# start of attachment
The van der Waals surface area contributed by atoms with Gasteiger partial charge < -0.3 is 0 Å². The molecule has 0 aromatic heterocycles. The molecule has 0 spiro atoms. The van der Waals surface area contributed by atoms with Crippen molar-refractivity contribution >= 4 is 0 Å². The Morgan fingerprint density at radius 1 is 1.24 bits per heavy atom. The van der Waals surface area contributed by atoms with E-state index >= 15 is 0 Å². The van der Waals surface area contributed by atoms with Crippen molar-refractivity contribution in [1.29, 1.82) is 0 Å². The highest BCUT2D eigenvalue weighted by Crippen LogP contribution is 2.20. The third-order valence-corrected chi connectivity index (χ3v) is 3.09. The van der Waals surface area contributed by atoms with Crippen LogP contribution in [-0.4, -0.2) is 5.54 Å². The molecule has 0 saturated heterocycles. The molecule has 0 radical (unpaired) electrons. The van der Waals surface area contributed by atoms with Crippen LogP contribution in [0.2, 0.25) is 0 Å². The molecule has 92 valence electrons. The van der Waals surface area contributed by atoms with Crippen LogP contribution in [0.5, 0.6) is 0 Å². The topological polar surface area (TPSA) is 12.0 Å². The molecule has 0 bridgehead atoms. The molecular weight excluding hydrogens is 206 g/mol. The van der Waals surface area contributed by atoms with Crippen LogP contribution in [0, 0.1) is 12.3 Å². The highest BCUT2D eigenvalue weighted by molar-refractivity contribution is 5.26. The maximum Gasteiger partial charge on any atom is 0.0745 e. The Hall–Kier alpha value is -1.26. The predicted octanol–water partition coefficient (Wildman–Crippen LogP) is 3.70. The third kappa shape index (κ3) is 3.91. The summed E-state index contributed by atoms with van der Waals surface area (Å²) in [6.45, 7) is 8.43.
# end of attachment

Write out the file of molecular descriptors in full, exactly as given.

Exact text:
The van der Waals surface area contributed by atoms with Gasteiger partial charge < -0.3 is 0 Å². The molecule has 0 aromatic heterocycles. The molecule has 0 spiro atoms. The van der Waals surface area contributed by atoms with Crippen molar-refractivity contribution >= 4 is 0 Å². The Morgan fingerprint density at radius 1 is 1.24 bits per heavy atom. The van der Waals surface area contributed by atoms with E-state index >= 15 is 0 Å². The van der Waals surface area contributed by atoms with Crippen molar-refractivity contribution in [1.29, 1.82) is 0 Å². The highest BCUT2D eigenvalue weighted by Crippen LogP contribution is 2.20. The third-order valence-corrected chi connectivity index (χ3v) is 3.09. The van der Waals surface area contributed by atoms with Crippen LogP contribution in [-0.4, -0.2) is 5.54 Å². The molecule has 0 saturated heterocycles. The molecule has 0 radical (unpaired) electrons. The van der Waals surface area contributed by atoms with Crippen LogP contribution in [0.2, 0.25) is 0 Å². The molecule has 92 valence electrons. The van der Waals surface area contributed by atoms with Crippen LogP contribution in [0.5, 0.6) is 0 Å². The topological polar surface area (TPSA) is 12.0 Å². The molecule has 0 bridgehead atoms. The molecular weight excluding hydrogens is 206 g/mol. The van der Waals surface area contributed by atoms with Crippen LogP contribution in [0, 0.1) is 12.3 Å². The highest BCUT2D eigenvalue weighted by molar-refractivity contribution is 5.26. The maximum Gasteiger partial charge on any atom is 0.0745 e. The Hall–Kier alpha value is -1.26. The predicted octanol–water partition coefficient (Wildman–Crippen LogP) is 3.70. The third kappa shape index (κ3) is 3.91. The summed E-state index contributed by atoms with van der Waals surface area (Å²) in [6.45, 7) is 8.43.